Creating a better home entrance for everyone
Home entrances are one of the most important parts of a home, but they can also be one of the most challenging areas to make accessible, safe, and easy to use. The traditional design of front and garage doors are difficult for people with a variety of disabilities to successfully navigate.
Home entrances have several important functions:
- Allow residents to enter and exit the home.
- Are essential for safety at home, allowing a way to evacuate in emergencies.
- Welcome visitors to a home.
- Provide a route for items to be brought into and out of the home, such a moving, deliveries, or construction work
Here are some common issues people have with home entrances:
- People with mobility limitations (such as arthritis in hips or knees), back problems, or poor balance or endurance struggle with the steps leading up to most home entrances and the lack of space to sit near entrances.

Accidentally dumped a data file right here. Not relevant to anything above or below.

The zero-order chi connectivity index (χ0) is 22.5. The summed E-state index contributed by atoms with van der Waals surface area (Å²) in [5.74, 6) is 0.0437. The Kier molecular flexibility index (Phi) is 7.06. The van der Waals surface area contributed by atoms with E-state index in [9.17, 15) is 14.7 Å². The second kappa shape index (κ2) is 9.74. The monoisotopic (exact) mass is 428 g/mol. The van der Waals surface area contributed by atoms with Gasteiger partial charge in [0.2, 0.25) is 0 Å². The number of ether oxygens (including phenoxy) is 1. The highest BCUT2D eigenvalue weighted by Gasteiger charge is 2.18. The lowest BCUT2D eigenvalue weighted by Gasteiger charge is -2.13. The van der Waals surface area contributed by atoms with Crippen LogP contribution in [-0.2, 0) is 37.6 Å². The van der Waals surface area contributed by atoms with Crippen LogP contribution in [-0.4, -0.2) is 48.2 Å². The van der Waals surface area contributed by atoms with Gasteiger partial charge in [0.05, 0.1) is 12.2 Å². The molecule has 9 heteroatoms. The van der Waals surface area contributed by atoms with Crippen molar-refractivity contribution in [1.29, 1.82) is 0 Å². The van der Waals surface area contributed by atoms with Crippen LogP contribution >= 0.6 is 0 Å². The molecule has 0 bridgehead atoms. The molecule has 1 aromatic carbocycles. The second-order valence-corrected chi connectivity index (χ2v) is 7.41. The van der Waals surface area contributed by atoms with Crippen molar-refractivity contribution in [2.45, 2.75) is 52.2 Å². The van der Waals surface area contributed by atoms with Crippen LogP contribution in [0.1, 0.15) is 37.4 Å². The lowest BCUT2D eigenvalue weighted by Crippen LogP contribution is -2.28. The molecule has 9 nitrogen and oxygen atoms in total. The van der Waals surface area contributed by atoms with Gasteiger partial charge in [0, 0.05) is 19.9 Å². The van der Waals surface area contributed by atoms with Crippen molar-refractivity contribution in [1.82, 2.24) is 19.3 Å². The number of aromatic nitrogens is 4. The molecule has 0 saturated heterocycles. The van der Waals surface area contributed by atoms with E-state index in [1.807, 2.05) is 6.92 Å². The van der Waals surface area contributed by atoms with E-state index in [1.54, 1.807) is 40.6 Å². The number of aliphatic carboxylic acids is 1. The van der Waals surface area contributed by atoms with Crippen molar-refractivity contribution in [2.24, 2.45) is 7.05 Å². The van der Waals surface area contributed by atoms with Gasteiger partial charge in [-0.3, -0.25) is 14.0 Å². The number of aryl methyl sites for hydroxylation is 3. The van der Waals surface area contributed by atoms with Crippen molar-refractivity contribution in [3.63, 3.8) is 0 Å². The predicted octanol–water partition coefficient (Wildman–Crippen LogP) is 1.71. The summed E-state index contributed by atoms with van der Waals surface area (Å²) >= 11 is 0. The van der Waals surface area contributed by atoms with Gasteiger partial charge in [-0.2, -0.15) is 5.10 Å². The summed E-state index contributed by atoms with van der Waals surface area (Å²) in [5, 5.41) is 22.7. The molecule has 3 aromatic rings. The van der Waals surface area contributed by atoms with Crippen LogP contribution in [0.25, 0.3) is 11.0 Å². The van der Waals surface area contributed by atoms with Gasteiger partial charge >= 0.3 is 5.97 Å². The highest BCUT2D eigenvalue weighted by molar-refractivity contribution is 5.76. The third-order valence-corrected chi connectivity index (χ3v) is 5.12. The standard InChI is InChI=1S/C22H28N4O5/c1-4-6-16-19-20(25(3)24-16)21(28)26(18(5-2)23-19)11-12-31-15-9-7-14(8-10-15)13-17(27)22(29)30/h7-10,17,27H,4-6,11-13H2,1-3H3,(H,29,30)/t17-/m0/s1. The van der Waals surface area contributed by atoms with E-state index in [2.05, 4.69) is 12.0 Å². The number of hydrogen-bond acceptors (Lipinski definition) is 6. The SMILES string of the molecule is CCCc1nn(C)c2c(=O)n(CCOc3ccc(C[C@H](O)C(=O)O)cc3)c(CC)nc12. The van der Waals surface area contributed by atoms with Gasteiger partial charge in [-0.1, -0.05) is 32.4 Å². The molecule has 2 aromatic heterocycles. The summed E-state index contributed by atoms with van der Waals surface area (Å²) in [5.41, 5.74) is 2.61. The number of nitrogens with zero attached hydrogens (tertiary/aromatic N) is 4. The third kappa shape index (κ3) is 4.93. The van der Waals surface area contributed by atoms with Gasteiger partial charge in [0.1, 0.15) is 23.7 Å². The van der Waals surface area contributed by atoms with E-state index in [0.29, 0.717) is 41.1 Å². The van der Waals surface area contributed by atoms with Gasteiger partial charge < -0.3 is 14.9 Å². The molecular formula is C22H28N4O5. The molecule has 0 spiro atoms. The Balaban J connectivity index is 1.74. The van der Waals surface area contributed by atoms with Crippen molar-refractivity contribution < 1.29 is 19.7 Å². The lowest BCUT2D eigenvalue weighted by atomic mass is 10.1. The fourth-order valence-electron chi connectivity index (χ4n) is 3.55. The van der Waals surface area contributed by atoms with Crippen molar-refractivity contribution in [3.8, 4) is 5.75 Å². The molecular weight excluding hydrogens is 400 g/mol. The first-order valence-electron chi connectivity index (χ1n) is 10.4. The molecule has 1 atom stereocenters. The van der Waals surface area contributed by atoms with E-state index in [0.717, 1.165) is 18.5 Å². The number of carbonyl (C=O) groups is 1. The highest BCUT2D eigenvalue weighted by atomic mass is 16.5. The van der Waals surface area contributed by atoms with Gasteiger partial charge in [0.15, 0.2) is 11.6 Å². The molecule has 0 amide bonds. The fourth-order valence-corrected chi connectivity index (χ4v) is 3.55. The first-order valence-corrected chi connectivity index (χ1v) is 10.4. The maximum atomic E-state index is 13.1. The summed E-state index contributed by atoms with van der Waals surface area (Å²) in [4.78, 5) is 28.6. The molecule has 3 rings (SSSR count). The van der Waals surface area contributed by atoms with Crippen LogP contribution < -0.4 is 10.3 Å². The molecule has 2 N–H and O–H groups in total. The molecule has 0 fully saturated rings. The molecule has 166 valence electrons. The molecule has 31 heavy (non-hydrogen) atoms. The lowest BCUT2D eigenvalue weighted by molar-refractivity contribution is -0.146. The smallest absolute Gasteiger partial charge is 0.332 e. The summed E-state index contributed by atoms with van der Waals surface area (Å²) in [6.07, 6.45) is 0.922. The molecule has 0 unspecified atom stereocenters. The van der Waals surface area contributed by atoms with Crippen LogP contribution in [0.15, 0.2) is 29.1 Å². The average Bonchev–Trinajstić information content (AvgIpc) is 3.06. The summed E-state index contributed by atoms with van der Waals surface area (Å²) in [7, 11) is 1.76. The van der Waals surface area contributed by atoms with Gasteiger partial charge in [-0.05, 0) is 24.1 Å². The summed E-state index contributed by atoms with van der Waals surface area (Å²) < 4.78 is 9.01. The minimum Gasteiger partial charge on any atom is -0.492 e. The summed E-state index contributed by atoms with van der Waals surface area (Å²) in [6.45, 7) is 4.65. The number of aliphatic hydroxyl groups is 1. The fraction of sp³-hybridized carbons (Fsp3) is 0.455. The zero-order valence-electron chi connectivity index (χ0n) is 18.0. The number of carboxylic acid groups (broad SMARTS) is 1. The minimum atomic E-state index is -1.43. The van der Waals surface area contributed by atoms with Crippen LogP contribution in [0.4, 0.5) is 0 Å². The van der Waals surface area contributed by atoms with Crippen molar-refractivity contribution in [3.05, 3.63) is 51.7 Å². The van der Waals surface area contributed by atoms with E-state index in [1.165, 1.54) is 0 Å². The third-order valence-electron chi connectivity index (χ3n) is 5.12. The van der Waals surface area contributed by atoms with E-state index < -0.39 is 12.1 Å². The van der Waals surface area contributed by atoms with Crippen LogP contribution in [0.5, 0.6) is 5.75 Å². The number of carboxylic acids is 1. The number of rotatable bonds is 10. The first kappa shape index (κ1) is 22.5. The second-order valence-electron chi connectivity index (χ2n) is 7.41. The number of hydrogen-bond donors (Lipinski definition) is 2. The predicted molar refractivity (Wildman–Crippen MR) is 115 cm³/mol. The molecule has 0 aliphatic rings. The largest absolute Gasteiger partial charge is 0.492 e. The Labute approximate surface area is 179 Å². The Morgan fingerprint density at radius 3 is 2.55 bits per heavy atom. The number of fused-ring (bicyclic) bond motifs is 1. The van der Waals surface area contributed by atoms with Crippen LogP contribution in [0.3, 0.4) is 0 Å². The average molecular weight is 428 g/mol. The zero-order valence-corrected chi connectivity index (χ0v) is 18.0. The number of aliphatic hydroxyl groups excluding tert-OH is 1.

- People with visual impairments (low vision or blind) and people with cognitive impairments struggle with the lack of lighting at home entrance spaces.
- People with limitations in their hand use from arthritis struggle to use key easily.
- People using walkers and canes struggle to safely navigate through doorways. Check out these posts on designing homes for people who use walkers and canes.
Here are 4 key ideas to start creating better home entrances:
- Ensure there is enough space in front of doors for a walker or person with a caregiver assisting them.
- Use zero-step entrances (more info here), ramps, or large steps to reach the door.
- Increase lighting at the door.
- Try a magnetic door stop.
Needs more in-depth information and ideas?
Try our 5 page pdf with more ideas and recommendations specific to creating home entrances that are easy for everyone to use. Content includes ideas for general design of entrances both inside and outside, ideas for ramps/steps/stairs, lightening techniques, and common barriers to remove or avoid. Ideas are useful for people with mobility, visual, and cognitive impairments, as well as parents of young children and and older adults.
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